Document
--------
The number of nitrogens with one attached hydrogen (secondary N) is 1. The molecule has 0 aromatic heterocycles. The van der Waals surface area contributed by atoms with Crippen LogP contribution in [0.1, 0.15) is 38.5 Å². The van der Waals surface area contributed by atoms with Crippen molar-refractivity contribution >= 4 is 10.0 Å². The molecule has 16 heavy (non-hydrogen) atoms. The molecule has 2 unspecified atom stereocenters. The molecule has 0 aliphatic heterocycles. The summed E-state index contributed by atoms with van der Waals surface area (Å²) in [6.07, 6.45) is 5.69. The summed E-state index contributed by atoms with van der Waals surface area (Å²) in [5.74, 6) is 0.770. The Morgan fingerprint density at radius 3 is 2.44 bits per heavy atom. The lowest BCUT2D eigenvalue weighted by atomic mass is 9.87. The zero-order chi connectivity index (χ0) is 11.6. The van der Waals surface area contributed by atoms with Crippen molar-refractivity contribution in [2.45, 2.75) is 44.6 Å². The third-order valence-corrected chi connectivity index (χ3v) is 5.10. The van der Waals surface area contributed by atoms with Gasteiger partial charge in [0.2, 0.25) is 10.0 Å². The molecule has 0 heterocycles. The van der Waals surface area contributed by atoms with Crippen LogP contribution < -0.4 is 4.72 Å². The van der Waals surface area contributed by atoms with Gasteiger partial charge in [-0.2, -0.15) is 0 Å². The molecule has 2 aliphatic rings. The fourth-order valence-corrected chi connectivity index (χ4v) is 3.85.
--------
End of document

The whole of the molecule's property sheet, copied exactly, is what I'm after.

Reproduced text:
The number of nitrogens with one attached hydrogen (secondary N) is 1. The molecule has 0 aromatic heterocycles. The van der Waals surface area contributed by atoms with Crippen LogP contribution in [0.1, 0.15) is 38.5 Å². The van der Waals surface area contributed by atoms with Crippen molar-refractivity contribution >= 4 is 10.0 Å². The molecule has 16 heavy (non-hydrogen) atoms. The molecule has 2 unspecified atom stereocenters. The molecule has 0 aliphatic heterocycles. The summed E-state index contributed by atoms with van der Waals surface area (Å²) in [6.07, 6.45) is 5.69. The summed E-state index contributed by atoms with van der Waals surface area (Å²) in [5.74, 6) is 0.770. The Morgan fingerprint density at radius 3 is 2.44 bits per heavy atom. The lowest BCUT2D eigenvalue weighted by atomic mass is 9.87. The zero-order chi connectivity index (χ0) is 11.6. The van der Waals surface area contributed by atoms with Crippen molar-refractivity contribution in [2.45, 2.75) is 44.6 Å². The third-order valence-corrected chi connectivity index (χ3v) is 5.10. The van der Waals surface area contributed by atoms with Gasteiger partial charge in [0.2, 0.25) is 10.0 Å². The molecule has 0 heterocycles. The van der Waals surface area contributed by atoms with Crippen LogP contribution < -0.4 is 4.72 Å². The van der Waals surface area contributed by atoms with Gasteiger partial charge in [-0.2, -0.15) is 0 Å². The molecule has 2 aliphatic rings. The fourth-order valence-corrected chi connectivity index (χ4v) is 3.85.